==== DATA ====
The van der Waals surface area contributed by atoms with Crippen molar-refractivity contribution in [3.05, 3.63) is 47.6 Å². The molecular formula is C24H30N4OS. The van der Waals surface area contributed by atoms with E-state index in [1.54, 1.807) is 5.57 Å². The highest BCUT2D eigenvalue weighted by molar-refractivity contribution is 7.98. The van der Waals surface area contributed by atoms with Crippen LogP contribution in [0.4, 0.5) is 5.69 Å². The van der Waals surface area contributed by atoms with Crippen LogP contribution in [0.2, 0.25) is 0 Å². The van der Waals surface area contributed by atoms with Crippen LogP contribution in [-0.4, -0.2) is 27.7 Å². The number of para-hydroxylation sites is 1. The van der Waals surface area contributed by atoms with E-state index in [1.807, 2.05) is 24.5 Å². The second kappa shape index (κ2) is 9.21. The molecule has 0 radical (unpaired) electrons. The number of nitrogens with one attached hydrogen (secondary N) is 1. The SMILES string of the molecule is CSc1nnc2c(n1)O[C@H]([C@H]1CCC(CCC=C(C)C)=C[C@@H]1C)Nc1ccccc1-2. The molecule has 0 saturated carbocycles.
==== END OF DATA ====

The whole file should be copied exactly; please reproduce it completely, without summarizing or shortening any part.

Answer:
The van der Waals surface area contributed by atoms with Crippen molar-refractivity contribution in [3.05, 3.63) is 47.6 Å². The molecular formula is C24H30N4OS. The van der Waals surface area contributed by atoms with E-state index in [1.54, 1.807) is 5.57 Å². The highest BCUT2D eigenvalue weighted by molar-refractivity contribution is 7.98. The van der Waals surface area contributed by atoms with Crippen LogP contribution in [0.4, 0.5) is 5.69 Å². The van der Waals surface area contributed by atoms with Crippen LogP contribution in [0.2, 0.25) is 0 Å². The van der Waals surface area contributed by atoms with Crippen LogP contribution in [-0.4, -0.2) is 27.7 Å². The number of para-hydroxylation sites is 1. The van der Waals surface area contributed by atoms with E-state index in [1.807, 2.05) is 24.5 Å². The second kappa shape index (κ2) is 9.21. The molecule has 0 radical (unpaired) electrons. The number of nitrogens with one attached hydrogen (secondary N) is 1. The SMILES string of the molecule is CSc1nnc2c(n1)O[C@H]([C@H]1CCC(CCC=C(C)C)=C[C@@H]1C)Nc1ccccc1-2. The molecule has 0 saturated carbocycles.